Farinella said many people believe she wants to fight because she is trained to do so. However, she explained that her experience with self-defense has taught her to diffuse situations rather than to get involved simply because she can.
Although many Krav Maga students only attend for a few months, Farinella explained she has stayed for years due to the fitness aspect the classes offer. She said endurance plays a large role and can make the training difficult. After being involved for so long, Farinella said she is in the best shape of her life.
In addition to personal benefits, Farinella said Krav Maga classes have also benefitted her as a teacher. She said she tries to train her students to be aware and make safe decisions to avoid life-threatening circumstances. Farinella said the classes provide a variety of experiences to help prepare students for anything.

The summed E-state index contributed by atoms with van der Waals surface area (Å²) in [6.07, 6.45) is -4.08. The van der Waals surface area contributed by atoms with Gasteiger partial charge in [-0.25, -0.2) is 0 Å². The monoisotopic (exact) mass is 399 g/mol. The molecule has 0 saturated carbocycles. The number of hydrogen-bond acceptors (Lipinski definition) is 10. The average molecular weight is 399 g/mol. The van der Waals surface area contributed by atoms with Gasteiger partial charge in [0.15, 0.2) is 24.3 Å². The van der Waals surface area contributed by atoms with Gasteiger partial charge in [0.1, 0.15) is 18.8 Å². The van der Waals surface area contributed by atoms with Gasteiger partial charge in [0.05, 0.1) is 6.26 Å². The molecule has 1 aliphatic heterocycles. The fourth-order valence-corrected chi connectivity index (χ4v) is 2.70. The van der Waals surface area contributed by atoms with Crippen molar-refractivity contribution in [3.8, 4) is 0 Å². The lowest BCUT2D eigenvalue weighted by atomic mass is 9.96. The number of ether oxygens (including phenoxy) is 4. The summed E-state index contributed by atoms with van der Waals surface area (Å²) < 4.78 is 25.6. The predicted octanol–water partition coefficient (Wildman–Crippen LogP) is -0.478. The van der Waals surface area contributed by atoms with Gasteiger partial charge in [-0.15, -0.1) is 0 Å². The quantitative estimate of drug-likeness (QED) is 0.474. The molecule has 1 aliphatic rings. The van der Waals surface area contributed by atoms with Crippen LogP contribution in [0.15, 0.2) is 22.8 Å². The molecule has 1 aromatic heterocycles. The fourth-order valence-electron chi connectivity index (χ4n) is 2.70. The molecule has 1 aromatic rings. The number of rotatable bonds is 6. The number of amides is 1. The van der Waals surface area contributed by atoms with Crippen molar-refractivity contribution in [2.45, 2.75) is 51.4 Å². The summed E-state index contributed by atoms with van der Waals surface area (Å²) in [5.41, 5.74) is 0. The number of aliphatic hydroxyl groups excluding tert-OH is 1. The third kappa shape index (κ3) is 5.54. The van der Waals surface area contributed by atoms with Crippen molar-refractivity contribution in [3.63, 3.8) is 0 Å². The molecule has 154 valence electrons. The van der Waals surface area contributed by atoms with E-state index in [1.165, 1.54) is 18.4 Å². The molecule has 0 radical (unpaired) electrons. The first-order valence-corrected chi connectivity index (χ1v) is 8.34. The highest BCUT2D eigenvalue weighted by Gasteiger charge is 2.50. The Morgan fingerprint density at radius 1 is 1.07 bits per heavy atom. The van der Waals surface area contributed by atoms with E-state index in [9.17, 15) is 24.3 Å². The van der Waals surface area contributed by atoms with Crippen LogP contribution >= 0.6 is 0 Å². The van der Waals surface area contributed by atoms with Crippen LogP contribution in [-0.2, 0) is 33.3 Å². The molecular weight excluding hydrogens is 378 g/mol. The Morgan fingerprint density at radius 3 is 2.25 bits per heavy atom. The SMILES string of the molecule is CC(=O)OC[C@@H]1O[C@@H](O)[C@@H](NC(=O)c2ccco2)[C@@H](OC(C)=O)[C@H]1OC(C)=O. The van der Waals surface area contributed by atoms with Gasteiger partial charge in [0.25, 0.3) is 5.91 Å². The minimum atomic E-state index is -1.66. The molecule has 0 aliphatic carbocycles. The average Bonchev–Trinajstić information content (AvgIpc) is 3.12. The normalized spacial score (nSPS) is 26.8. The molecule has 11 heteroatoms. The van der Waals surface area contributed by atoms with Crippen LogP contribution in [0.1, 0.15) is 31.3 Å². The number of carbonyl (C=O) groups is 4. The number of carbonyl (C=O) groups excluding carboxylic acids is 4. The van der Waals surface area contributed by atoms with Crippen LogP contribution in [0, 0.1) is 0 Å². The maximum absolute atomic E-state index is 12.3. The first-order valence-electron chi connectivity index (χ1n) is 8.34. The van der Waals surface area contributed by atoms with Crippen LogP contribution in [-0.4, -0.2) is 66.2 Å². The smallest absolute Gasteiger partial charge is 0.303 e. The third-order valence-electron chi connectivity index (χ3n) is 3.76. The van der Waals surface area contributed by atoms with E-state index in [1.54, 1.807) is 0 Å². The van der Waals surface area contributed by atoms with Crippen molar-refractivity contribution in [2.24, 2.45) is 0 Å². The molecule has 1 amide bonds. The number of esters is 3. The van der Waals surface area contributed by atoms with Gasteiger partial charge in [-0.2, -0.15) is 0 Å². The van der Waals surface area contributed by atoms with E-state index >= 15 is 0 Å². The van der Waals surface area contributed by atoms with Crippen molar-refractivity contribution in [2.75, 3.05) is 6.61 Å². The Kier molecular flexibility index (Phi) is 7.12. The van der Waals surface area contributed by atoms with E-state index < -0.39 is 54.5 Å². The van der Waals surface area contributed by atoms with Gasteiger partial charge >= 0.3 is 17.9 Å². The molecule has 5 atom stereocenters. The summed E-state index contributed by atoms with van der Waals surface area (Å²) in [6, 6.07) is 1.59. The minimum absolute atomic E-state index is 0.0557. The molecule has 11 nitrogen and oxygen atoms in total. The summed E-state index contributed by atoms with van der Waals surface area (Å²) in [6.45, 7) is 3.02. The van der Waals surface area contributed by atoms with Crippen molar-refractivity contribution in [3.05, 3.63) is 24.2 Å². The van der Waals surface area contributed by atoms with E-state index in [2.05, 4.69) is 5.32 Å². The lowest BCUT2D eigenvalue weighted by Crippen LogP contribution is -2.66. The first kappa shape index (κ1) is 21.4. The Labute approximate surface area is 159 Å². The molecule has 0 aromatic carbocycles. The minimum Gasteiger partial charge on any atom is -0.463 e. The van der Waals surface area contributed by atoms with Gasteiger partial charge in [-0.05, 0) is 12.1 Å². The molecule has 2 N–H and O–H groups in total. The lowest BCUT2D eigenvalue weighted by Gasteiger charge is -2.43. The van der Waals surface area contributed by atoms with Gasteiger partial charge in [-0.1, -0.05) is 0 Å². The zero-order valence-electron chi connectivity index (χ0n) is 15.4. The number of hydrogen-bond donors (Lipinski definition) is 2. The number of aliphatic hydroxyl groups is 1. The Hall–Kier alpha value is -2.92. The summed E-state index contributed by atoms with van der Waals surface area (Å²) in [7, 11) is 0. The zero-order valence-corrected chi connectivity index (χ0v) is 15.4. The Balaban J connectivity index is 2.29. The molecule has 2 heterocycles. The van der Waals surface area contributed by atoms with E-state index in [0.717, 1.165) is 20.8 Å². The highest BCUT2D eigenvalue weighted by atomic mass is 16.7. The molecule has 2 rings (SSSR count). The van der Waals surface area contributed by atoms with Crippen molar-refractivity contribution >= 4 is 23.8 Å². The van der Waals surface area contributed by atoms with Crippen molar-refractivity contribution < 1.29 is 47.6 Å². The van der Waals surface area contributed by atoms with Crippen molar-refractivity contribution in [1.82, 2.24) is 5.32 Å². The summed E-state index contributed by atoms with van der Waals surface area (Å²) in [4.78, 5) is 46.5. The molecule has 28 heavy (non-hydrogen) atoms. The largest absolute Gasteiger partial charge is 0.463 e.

“I like learning all the different techniques, it’s always different,” Farinella said. “So, we learn how to disarm a knife, we learn how to disarm a gun, we learn how to disarm an AR-15. So, when you hear about the mass shootings in the schools, we train on how to disarm that. So, I guess for me as a professor in a school, as a mom, as a small woman, I feel like this is really important for me to know how to do. It makes me empowered in the world we live in.”
Ginter said his studio offers a free self-defense seminar for women in April as it is Sexual Assault Awareness Month. Additionally, Ginter said the studio works with the community to provide other free events throughout the year, which gives almost anyone access to basic training.
To Farinella, the Krav Maga class is invaluable to the community, as the majority of the women who attend have been in horrible situations. While she is a student at Maximum Martial Arts, Farinella explained she often helps the instructors during seminars by demonstrating techniques.
“I get to show them that someone my size can be very powerful,” Farinella said. “It’s very motivating for the women who come.”